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parantheses in explicit casting

saravanan ragunathan
Ranch Hand

Joined: Aug 02, 2010
Posts: 84

when i use explicit casting without outer parantheses (Dog); instead of ((Dog) animal).eat();
i am getting compilation error...what these parantheses tell to the the compiler understand
this explicit casting with and without outer parantheses

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Ankit Garg

Joined: Aug 03, 2008
Posts: 9293

If you write (Dog), it means you are trying to typecast the value returned by the eat method to Dog type. But the eat method has void return type thus it doesn't return anything so you can't typecast it...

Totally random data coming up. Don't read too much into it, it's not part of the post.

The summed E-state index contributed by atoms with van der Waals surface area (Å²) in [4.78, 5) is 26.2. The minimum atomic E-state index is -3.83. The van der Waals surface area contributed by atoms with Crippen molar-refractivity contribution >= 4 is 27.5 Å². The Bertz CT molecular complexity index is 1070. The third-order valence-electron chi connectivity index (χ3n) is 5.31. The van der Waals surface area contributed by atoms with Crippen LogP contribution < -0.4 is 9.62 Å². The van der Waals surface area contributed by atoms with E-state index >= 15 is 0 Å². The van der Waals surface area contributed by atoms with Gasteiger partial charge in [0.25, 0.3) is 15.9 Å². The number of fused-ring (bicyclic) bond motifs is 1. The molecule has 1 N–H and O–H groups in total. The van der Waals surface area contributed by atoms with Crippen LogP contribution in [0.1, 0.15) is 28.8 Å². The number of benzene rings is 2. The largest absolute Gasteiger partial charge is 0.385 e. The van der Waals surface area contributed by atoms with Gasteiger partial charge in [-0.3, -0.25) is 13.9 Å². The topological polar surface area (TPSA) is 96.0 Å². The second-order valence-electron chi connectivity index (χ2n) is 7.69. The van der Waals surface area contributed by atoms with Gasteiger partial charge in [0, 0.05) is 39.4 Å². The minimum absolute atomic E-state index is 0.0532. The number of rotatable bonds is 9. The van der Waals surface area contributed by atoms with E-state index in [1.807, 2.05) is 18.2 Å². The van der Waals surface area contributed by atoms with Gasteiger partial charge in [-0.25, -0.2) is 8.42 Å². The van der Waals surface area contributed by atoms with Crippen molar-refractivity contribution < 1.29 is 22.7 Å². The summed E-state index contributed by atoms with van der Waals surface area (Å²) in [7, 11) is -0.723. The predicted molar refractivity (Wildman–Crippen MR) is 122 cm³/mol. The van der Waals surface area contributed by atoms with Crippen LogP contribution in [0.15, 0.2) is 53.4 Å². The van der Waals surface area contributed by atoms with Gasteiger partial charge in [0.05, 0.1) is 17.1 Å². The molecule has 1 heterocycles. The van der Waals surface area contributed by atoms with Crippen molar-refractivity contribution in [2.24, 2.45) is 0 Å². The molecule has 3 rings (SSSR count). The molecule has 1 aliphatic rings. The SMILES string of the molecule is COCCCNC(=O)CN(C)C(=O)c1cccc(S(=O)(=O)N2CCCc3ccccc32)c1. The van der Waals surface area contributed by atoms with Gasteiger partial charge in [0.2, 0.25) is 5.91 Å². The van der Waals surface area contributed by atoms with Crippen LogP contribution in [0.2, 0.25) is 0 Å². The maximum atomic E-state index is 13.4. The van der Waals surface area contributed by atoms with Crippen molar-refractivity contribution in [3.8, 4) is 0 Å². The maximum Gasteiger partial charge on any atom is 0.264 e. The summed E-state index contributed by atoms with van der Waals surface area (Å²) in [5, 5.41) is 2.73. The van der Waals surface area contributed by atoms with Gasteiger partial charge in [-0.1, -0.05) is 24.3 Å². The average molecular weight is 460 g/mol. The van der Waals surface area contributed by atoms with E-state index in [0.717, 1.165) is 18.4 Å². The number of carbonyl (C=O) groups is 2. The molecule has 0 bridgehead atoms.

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Matthew Brown

Joined: Apr 06, 2010
Posts: 4367

It's to do with the precedence. The "." operator has higher precedence than the cast, so it is performed first unless you put an extra set of brackets in. That's why you get the behaviour Ankit describes.
I agree. Here's the link:
subject: parantheses in explicit casting